On the next page of your writer’s notebook, write a paragraph explaining how a Harry Potter character is interesting, evil, powerful, . . .. If you have a rant about how evil Snape or Umbridge are, or about why you think Neville is a hero, now’s your chance to write it down! (If you don’t know or like Harry Potter, answer the same prompt using characters from your favorite movie.) Make sure to use at least 3 transitions and to guide your reader as you write.
Conventions in Sentences Investigations
1. CSI: Investigation by Sentence Combining
1. People begin to recycle. They generate much less trash.
2. Joshua politely asked his mother. She would not give him any money.
3. It snowed so much yesterday. The drive to Salt Lake City was frightening.
although, after, as, when, while, even though, until, before, because, if, since
Note: Remember that when an AAAWWEUBBIS is placed at the beginning of a sentence, it causes a comma -- as in this sentence.
If you're not getting this, try this video: https://www.youtube.com/watch?v=2biawdXGAiI
If You Were Absent:
Study the materials above.
Contact Ms. Dorsey or the counseling office to ask for your registration materials for eighth grade.
In writing, cohesion is the use of repetition, pronouns, transitional expressions, and other devices called cohesive clues to guide readers and show how the parts of a composition relate to one other. -- https://www.thoughtco.com/what-is-cohesion-composition-1689863
cohesion: " the action or fact of forming a united whole."
Communication Skills for Teens
Body Language – You might not realize it, but what you do tells people how you feel about them just as much as what you say. Your body language silently communicates things to people around you. What are you communicating?
· Looking around while someone is talking — This is a cue that you are not interested in what someone is saying. Focus on the person who is talking.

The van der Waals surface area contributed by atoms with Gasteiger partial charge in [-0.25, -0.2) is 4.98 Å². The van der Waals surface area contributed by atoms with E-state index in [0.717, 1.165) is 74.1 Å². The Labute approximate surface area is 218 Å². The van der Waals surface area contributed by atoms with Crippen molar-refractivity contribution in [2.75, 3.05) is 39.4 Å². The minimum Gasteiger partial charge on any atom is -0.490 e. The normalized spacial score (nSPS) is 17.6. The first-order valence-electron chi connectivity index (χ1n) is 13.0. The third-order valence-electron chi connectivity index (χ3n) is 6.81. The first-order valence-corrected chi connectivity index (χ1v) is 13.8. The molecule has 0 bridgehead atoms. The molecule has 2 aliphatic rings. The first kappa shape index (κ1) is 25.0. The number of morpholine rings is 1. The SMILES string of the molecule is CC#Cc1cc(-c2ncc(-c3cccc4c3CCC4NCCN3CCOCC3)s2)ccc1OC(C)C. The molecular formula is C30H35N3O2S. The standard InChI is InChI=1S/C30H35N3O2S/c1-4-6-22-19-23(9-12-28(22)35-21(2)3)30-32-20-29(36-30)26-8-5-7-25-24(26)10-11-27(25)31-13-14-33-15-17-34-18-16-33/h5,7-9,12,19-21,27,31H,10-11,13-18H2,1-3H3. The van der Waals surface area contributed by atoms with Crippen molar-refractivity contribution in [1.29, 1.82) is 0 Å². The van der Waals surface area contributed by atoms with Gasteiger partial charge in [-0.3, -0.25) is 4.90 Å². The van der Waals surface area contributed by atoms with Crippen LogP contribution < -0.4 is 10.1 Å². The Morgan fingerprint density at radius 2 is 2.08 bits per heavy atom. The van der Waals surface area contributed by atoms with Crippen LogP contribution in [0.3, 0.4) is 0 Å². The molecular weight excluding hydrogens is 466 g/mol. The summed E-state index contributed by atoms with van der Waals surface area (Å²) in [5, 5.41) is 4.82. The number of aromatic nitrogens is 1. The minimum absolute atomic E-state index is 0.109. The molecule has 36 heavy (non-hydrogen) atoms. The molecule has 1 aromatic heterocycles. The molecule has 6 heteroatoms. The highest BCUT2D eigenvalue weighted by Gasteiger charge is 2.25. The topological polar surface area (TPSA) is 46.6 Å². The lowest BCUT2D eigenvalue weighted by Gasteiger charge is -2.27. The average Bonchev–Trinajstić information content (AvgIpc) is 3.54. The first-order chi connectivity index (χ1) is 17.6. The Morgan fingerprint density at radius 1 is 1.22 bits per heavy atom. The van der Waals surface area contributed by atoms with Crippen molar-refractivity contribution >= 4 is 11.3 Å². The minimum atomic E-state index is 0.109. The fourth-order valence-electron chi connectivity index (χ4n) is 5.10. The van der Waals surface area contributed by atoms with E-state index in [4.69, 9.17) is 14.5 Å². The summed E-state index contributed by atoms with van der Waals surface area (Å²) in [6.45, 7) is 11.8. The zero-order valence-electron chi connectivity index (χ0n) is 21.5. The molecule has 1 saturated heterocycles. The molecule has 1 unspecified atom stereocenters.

· Looking at your phone or answering a text while someone is talking — Believe it or not, that phone call or text can wait. Nothing on your phone is more important than the person you are talking to. If you must answer the phone, make your conversation as brief as possible. Remember, the person in front of you is important!
· Look people in the eye — Looking someone in the eye is one of the best listening skills to develop. This really helps people know that you care about what they are saying and that you are engaged in the conversation. Don’t be embarrassed. This one skill will change the way people think about you!
· Ask people about themselves — Don’t make conversations all about you. Show interest in other people. Learn what is important to them.
· Learn people’s names, and use them — People love hearing their names. They will notice that you remember their name.
· Keep your head up, smile, and say, “Hello!” — Look around and notice people around you! Smile at them. Say, “Hello.” If you notice something has changed for the better about someone, let them know. Everyone loves a compliment, and everyone loves to be noticed.
Help and Enrichment:
More About Types of Phrases
Conjunctions and Kinds of Sentences
Conventions of the Week #5.docx
Labeling for Types of Sentences and Types of Clauses